The Epidemic Women Need to Talk About: Slut Shaming

slut

Last week, YouTube personality Jenna Marbles posted her video “Things I Don’t Understand About Girls Part 2: Slut Edition” and many people were disappointed because this video is one big slut-shaming party. For anyone who hasn’t heard or doesn’t understand the phrase “slut-shaming,” it’s when any person—no matter their gender—degrades a woman for having more or a different kind of sex than what is socially or personally acceptable. Using Jenna as an example, she prefers monogamous sex or at least sex with someone she knows well. Any girl whose sex life doesn’t fall into that category is deemed a “slut.” Jenna goes on to make it a point that these “sluts” do not respect themselves. A slut’s decision about sex, even if the sex is safe and both parties are consenting, is bad because it doesn’t fall in line with Jenna’s ideas about sex.

Slut shaming dehumanizes, demonizes and reduces sluts to a status that is not deserving of respect. Calling a girl a slut does not call her self-respect into question. As Laci Green pointed out in her video response to Jenna, “standing up for yourself, making your own decisions, not putting up with people’s bullshit” not “what kind of sex you have, what kind of clothes you wear, what kind of make up you put on” has to do with your self respect.

Laci also drew attention to the fact that slut shaming is a big society-wide problem. Jenna isn’t one of a few people in the world guilty of slut shaming. People do it every day and most, if not all, of your friends and family have been guilty of it. “Slut” tends to be one of the first insults we go to when we want to insult a woman, because it is degrading. Our society insults women by calling their sexual purity into question. Perpetuating the idea that a woman who has more sex is of lesser value than a “normal” woman, can help men to internalize that idea and justify hurting or being disrespectful toward women. As Hayley G. Hoover said, “That is how rape happens.”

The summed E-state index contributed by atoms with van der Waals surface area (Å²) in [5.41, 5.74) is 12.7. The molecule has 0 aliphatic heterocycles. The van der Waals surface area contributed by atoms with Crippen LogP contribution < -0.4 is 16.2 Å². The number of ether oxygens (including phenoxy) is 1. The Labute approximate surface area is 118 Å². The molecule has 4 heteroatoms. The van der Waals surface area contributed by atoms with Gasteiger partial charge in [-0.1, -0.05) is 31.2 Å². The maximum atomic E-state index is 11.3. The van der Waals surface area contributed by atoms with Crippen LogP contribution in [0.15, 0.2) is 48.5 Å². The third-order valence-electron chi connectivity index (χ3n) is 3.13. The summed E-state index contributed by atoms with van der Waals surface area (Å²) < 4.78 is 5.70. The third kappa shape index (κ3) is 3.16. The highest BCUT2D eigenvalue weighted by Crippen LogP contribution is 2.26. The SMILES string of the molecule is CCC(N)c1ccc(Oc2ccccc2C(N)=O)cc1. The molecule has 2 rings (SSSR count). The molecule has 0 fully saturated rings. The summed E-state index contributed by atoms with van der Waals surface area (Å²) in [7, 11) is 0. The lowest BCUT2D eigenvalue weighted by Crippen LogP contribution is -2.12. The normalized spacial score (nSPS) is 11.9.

Slut shaming is internalized by women and girls, who find themselves in a situation like Chesca Leigh: she was too inebriated to give consent, but was viewed as a slut—by her peers and herself—when a man took advantage of her. Even though it was rape, Chesca had internalized the idea that because she had made the bad decision of drinking, the assault was her fault. In her video, Chesca also brought up a New York Times article about an 11-year-old Texas girl who was raped by 18 boys and men. The article talked about how much make up the girl wore and how sexily she dressed, insinuating that her assault was her fault. The perception is that sluts, like this 11-year-old girl, cannot be raped.

In Jenna’s video, she describes a situation where a “nice” girl should take care of a “slut” who is black-out drunk and getting ready to go home with a guy. Aside from the fact that this situation is actually rape because the girl cannot give conscious consent, rather than “a bad decision” as Jenna describes, the idea that women should look out for each other out of a sense of responsibility toward their fellow women is a good one. There’s no reason this has to stop once we’re all safe and sound at home. Laci, Hayley, Chesca, and many others online wanted to stand up and speak out against slut shaming and on behalf of women. We do need to look out for one another, whether at a bar or just recognizing a video that is hurtful and attempting to explain why it is that video, and its inherent ideology, hurts women.



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  • http://televisionsoapbox.tumblr.com Carrie

    Great article, Molly! It’s pretty infuriating to see someone on youtube who has such a large following (most of which are teenage girls) expressing such dangerous and potentially damaging mentalities.

  • Elle

    Having witnessed some of the worst things happen to friends, I do not think Jenna is wholly out of line.

    I have been lucky. However, I have been the supportive friend who accompanies her friend to the clinic, I have loaned funds for an abortion, and I know many friends and acquaintances who survived horrific instances of rape and sexual assaults.

    I think it’s an oversimplification to dismiss her opinion as mere ‘slut-shaming’ because there are some nuanced and sophisticated arguments for being smarter about female sexuality hidden in that video.

    Great piece, btw!